Depending on how you want to plan the rest of the day, you can book
full-day tour to Uluwatu and nearby beaches (8 hours) (See availability here)
half-day tour to Uluwatu ( 6 hours) (See availability here)
a walking tour to Uluwatu (2 hours)
(See availability here)
a skip-the-line Kecak dance show ticket (See availability here)
a private car with a driver (to have the flexibility of planning your own route and itinerary)

Riding on a scooter in Bali
The first time we went to Uluwatu temple – we rode on a scooter

Alternatively, if you are comfortable riding a scooter or a bike in Bali, you could ride to the Uluwatu temple on your rented two-wheeler. It saves time as you can wade through the traffic. But you will have to buy the Kecak dance tickets separately.

Uluwatu Temple – What to wear?

You need to wear a sarong that covers your knees when entering the temple and pair it up with a sash or a waistband.

But you can borrow a sarong and a sash at the entrance for free. In most cases, the staff would require you to wear their sarong even if you carry one of your own or wear long skirts. So don’t bother carrying your own sarong.

Even though the temple offers free sarongs, make sure you wear clothes that are respectful of the Balinese culture. Avoid wearing bikini tops, hot shorts, or clothes that are too revealing.

Uluwatu Temple stairs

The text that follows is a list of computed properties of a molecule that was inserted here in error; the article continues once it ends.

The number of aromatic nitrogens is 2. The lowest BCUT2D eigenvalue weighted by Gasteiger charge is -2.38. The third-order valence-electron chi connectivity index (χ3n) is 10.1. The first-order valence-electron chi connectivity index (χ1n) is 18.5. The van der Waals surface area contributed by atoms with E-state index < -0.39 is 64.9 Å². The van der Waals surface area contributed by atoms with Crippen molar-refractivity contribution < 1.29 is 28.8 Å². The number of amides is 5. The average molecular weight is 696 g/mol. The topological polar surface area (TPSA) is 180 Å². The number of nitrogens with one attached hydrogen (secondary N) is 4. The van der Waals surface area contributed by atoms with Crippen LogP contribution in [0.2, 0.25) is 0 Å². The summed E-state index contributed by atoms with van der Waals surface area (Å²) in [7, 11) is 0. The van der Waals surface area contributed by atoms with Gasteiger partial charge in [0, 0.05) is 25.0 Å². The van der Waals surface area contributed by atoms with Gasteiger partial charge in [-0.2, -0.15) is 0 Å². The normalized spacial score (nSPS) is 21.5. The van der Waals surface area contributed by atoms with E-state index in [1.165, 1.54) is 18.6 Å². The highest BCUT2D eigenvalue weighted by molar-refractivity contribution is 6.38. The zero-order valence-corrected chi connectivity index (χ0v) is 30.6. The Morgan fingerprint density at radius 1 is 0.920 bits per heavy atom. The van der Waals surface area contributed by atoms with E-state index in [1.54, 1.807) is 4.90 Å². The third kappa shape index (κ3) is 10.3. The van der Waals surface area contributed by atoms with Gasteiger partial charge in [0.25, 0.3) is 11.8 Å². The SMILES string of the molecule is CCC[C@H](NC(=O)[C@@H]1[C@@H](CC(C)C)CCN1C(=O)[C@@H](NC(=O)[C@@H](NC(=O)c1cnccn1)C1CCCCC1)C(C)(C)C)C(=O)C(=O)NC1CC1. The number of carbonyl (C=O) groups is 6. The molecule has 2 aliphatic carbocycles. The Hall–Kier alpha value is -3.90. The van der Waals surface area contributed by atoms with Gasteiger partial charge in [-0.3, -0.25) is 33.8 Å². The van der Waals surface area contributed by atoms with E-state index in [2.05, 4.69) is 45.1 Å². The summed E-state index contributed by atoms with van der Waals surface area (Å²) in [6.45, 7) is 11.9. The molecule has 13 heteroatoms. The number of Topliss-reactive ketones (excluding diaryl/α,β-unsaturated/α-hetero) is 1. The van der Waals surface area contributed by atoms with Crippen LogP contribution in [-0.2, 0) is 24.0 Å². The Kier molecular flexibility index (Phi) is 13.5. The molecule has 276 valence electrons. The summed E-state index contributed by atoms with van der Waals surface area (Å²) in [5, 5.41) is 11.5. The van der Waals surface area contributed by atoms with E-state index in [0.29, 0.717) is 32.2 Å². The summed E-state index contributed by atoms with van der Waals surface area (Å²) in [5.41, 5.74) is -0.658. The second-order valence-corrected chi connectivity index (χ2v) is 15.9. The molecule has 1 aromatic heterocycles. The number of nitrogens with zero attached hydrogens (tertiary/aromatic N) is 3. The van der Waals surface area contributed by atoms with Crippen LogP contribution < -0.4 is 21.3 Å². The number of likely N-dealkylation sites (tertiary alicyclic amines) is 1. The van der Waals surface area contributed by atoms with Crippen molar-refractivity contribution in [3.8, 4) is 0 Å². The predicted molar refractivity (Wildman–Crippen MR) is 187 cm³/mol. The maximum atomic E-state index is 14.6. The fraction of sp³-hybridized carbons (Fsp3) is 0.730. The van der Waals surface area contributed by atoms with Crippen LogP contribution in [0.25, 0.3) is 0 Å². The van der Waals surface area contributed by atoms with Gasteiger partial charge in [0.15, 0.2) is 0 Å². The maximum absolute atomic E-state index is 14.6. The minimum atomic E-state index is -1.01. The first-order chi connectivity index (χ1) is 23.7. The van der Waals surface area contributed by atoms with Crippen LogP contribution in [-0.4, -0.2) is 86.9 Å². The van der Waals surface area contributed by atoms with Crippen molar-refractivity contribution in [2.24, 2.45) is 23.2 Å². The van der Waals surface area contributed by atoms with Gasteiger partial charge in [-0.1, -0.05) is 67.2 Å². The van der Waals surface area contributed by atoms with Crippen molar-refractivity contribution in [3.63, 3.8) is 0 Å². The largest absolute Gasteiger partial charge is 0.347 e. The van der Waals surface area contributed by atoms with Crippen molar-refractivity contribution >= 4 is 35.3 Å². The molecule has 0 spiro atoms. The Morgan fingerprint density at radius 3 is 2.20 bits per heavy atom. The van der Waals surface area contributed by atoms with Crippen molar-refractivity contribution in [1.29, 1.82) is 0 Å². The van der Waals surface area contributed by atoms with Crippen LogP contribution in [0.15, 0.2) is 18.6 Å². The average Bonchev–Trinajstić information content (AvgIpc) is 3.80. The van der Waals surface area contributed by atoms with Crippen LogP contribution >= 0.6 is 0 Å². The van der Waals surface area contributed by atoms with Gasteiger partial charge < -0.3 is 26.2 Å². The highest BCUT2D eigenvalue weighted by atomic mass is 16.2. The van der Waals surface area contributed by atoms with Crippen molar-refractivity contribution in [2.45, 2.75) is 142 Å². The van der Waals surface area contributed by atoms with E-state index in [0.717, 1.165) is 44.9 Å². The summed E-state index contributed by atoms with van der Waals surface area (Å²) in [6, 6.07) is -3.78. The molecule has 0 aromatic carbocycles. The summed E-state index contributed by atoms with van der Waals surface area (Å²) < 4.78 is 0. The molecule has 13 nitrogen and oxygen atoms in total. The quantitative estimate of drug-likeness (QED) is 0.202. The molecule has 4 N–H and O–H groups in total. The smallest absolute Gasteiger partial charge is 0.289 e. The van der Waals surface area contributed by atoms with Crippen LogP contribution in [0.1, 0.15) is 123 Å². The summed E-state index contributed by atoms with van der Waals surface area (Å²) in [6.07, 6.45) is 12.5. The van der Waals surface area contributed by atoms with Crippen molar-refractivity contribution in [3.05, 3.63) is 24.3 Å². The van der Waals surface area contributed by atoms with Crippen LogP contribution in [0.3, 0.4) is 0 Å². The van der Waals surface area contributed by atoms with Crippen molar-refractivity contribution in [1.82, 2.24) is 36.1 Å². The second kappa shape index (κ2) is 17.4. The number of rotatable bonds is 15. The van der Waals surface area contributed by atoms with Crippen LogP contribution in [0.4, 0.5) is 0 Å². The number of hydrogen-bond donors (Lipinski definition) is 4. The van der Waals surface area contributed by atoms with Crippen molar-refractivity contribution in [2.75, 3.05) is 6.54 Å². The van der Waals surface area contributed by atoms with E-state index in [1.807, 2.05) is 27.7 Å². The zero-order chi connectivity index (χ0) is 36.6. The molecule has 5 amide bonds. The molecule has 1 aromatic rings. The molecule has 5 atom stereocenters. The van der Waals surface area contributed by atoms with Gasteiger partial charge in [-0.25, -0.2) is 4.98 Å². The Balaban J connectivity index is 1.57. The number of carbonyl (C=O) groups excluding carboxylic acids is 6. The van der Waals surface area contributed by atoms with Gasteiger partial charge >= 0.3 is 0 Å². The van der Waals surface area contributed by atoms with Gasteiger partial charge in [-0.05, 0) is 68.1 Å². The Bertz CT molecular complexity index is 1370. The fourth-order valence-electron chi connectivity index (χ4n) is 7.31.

Expect to climb up and down many stairs on your visit to Uluwatu temple

Besides the cultural aspect of clothing, remember to
– wear a high SPF sunblock to protect you from harsh sun rays
– wear footwear that you are comfortable climbing in as there is a bit of climbing up and down involved when visiting Uluwatu.
– wear sunglasses to be able to admire the views through the harsh afternoon sunlight.

Other than this, avoid carrying any loose accessories in your hand. Be careful with your AirPods, camera, and selfie sticks as well as there are plenty of monkeys in this area. Most are harmless if you are mindful of your belongings.

Uluwatu Temple – Timings, Entrance Tickets, Opening Hours

Now that we have a broad idea of where Uluwatu temple is located, how to reach Uluwatu Temple, and what to wear, let me break down the touristy information for you.

Uluwatu Temple timings
Uluwatu temple is open from 7 am to 7 pm every day

Kecak dance show timings

Uluwatu fire and dance shows knows as Kecak dance performance